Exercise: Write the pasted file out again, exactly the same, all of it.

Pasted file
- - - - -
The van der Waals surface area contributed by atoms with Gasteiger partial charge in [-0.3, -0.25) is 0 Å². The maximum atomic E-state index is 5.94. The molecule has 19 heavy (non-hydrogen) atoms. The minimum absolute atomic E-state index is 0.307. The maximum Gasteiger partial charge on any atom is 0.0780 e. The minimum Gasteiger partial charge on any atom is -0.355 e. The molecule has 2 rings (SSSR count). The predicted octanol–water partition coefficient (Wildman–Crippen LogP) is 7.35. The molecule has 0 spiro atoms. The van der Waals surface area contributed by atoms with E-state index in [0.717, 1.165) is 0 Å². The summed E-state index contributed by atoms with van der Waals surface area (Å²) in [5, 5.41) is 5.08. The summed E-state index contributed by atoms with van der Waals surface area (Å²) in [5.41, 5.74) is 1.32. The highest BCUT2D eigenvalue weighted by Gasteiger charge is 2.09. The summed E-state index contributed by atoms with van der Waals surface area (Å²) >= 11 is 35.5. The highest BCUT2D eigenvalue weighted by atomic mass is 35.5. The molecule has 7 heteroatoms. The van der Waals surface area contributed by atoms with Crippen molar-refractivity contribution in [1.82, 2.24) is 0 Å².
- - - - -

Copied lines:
The van der Waals surface area contributed by atoms with Gasteiger partial charge in [-0.3, -0.25) is 0 Å². The maximum atomic E-state index is 5.94. The molecule has 19 heavy (non-hydrogen) atoms. The minimum absolute atomic E-state index is 0.307. The maximum Gasteiger partial charge on any atom is 0.0780 e. The minimum Gasteiger partial charge on any atom is -0.355 e. The molecule has 2 rings (SSSR count). The predicted octanol–water partition coefficient (Wildman–Crippen LogP) is 7.35. The molecule has 0 spiro atoms. The van der Waals surface area contributed by atoms with E-state index in [0.717, 1.165) is 0 Å². The summed E-state index contributed by atoms with van der Waals surface area (Å²) in [5, 5.41) is 5.08. The summed E-state index contributed by atoms with van der Waals surface area (Å²) in [5.41, 5.74) is 1.32. The highest BCUT2D eigenvalue weighted by Gasteiger charge is 2.09. The summed E-state index contributed by atoms with van der Waals surface area (Å²) >= 11 is 35.5. The highest BCUT2D eigenvalue weighted by atomic mass is 35.5. The molecule has 7 heteroatoms. The van der Waals surface area contributed by atoms with Crippen molar-refractivity contribution in [1.82, 2.24) is 0 Å².